Personality traits and psychiatric disorders linked to specific genomic locations

December 8, 2016
Credit: CC0 Public Domain

A meta-analysis of genome-wide association studies (GWAS) has identified six loci or regions of the human genome that are significantly linked to personality traits, report researchers at University of California San Diego School of Medicine in this week's advance online publication of Nature Genetics. The findings also show correlations with psychiatric disorders.

"Although personality traits are heritable, it has been difficult to characterize genetic variants associated with personality until recent, large-scale GWAS," said senior author Chi-Hua Chen, PhD, assistant professor in the Department of Radiology at UC San Diego School of Medicine.

Five psychological factors are commonly used to measure individual differences in personality:

  • Extraversion (versus introversion) reflects talkativeness, assertiveness and a high activity level
  • Neuroticism (versus emotional stability) reflects negative affect, such as anxiety and depression
  • Agreeableness (versus antagonism) measures cooperativeness and compassion
  • Conscientiousness (versus undependability) indicates diligence and self-discipline
  • Openness to experience (versus being closed to experience) suggests intellectual curiosity and creativity
Psychologists and others define personality phenotypes—sets of observable characteristics—based upon quantitative scoring of these five factors. Past meta-analyses of twin and family studies have attributed approximately 40 percent of variance in personality to genetic factors. GWAS, which look for genetic variations across a large sampling of people, have discovered several variants associated with the five factors.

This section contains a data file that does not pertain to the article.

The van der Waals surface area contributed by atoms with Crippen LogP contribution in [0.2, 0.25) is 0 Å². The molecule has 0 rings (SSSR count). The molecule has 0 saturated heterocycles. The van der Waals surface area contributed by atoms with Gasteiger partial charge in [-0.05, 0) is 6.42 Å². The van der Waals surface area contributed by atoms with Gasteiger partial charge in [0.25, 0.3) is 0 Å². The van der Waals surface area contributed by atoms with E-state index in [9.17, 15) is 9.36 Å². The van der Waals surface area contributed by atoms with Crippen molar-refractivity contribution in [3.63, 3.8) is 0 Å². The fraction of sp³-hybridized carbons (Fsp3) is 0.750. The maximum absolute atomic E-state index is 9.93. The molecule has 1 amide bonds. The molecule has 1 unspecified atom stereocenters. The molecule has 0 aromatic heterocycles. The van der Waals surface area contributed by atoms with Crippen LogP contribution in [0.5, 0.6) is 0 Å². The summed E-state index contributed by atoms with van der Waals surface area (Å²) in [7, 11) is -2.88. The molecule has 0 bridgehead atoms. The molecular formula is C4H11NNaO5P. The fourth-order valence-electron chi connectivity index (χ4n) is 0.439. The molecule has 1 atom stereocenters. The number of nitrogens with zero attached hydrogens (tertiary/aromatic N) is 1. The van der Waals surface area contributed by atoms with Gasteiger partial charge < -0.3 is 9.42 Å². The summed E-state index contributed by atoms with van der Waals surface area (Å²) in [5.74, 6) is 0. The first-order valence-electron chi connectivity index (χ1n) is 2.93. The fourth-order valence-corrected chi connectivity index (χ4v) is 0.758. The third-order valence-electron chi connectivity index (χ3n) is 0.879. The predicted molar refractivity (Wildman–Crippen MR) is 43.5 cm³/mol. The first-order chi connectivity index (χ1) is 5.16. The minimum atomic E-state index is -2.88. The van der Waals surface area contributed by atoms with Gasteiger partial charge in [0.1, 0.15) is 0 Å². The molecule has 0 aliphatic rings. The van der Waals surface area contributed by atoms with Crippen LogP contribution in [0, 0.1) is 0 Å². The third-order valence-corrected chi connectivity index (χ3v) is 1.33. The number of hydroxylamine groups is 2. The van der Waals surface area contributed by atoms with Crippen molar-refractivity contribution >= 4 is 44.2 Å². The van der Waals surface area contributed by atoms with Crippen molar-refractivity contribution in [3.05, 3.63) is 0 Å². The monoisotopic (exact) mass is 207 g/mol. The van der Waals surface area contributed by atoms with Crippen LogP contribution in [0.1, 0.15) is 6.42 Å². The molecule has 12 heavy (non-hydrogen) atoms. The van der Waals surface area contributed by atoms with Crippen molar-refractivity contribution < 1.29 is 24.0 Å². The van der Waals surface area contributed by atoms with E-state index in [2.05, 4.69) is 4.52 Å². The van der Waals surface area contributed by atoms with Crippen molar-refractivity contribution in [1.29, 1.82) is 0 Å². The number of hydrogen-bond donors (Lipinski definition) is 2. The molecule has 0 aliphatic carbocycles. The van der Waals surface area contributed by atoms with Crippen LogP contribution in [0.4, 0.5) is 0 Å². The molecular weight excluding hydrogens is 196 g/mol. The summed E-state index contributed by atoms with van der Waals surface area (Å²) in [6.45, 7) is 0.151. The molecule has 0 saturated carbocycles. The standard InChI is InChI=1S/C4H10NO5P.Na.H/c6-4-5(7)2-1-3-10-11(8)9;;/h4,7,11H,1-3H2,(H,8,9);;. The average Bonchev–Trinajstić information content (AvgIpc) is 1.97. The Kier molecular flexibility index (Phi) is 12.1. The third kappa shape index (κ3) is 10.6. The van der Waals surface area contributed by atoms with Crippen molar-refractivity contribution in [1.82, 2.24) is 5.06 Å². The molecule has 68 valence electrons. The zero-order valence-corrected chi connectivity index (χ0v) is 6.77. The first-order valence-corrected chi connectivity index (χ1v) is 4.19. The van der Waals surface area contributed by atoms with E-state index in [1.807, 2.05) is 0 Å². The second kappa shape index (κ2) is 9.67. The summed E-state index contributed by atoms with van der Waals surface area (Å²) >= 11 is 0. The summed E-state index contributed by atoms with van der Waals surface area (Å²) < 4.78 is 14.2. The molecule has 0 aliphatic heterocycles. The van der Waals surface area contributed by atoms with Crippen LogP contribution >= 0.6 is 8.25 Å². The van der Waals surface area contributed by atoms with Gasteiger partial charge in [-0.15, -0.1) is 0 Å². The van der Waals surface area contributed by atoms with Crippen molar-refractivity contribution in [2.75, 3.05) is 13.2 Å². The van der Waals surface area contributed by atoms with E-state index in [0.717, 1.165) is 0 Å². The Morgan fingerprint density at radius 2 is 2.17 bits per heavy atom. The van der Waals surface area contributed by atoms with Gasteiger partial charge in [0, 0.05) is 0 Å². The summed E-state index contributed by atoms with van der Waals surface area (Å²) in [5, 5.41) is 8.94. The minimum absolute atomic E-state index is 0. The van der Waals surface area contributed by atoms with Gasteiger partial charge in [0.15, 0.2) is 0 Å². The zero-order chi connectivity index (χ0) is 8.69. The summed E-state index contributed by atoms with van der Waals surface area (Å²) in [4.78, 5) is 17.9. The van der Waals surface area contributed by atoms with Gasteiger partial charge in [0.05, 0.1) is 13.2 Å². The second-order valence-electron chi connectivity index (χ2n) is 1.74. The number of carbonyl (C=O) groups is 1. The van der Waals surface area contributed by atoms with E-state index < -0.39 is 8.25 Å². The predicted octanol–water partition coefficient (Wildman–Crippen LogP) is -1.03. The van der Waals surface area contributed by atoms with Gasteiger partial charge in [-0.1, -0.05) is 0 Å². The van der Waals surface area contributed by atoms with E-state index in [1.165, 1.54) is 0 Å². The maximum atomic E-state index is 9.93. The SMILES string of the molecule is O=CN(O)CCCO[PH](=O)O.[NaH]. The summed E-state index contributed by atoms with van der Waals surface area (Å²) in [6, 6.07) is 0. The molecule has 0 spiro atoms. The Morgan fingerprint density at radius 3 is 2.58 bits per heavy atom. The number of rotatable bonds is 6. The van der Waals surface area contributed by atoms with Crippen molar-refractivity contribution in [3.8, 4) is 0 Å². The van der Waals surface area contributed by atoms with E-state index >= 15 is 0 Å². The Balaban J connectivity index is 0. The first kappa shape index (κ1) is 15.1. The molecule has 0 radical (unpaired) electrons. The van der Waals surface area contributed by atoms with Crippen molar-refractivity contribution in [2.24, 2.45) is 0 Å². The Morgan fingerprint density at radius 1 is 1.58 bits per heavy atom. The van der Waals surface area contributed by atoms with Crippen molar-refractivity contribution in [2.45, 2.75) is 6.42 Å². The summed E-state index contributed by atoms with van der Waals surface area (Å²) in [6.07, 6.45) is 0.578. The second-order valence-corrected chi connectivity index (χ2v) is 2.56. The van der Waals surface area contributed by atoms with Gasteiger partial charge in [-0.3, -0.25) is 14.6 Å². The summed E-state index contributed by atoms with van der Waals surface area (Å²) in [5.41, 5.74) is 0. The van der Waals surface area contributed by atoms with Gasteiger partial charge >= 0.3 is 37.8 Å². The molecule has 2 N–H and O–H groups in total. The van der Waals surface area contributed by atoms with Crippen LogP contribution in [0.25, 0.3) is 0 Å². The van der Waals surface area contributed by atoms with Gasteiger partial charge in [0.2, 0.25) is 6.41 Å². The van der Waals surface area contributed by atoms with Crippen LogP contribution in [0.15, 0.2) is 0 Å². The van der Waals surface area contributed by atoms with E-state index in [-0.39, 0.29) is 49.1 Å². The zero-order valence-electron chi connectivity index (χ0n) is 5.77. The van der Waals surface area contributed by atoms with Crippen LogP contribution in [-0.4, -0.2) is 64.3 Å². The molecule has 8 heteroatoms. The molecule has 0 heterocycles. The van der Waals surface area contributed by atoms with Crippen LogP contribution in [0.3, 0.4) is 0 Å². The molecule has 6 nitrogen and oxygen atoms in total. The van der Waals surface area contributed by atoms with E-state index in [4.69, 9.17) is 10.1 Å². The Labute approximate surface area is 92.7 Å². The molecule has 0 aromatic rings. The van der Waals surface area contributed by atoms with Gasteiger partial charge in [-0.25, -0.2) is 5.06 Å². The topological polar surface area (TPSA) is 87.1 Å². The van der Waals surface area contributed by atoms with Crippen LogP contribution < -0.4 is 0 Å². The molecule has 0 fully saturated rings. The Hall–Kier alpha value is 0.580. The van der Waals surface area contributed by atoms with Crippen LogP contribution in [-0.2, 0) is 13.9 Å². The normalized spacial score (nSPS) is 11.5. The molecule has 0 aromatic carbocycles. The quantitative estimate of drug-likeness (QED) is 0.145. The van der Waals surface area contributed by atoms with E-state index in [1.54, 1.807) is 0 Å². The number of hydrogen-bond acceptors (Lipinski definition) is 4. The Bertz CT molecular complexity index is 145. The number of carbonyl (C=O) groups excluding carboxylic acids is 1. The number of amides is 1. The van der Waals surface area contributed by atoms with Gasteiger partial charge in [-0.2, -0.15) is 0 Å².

In their new paper, Chen and colleagues analyzed genetic variations among the five personality traits and six , using data from 23andMe, a privately held personal genomics and biotechnology company, the Genetics of Personality Consortium, a European-based collaboration of GWAS focusing on personality questions, UK Biobank and deCODE Genetics, an Iceland-based human genetics company.

The researchers found, for example, that extraversion was associated with variants in the gene WSCD2 and near gene PCDH15; neuroticism was associated with variants on chromosome 8p23.1 and gene L3MBTL2. Personality traits were largely separated genetically from psychiatric disorders, except for neuroticism and openness to experience, which clustered in the same genomic regions as the disorders.

In addition, there were high genetic correlations between extraversion and attention deficit hyperactivity disorder (ADHD) and between openness and schizophrenia and bipolar disorder. Neuroticism was genetically correlated with internalized psychopathologies, such as depression and anxiety.

"We identified genetic variants linked to extraversion and neuroticism personality traits," said Chen. "Our study is in an early stage for genetic research in personality and many more genetic variants associated with personality traits are to be discovered. We found genetic correlations between and psychiatric disorders, but specific variants underlying the correlations are unknown."

The authors note that while the sample size of the meta-analyses was large (123,132 to 260,861 participants in different studies), they used only GWAS summary statistics and cannot estimate all genetic variance factors; some studies also used different methodologies.

Explore further: Scientists ID genes connected to wellbeing, depression and neuroticism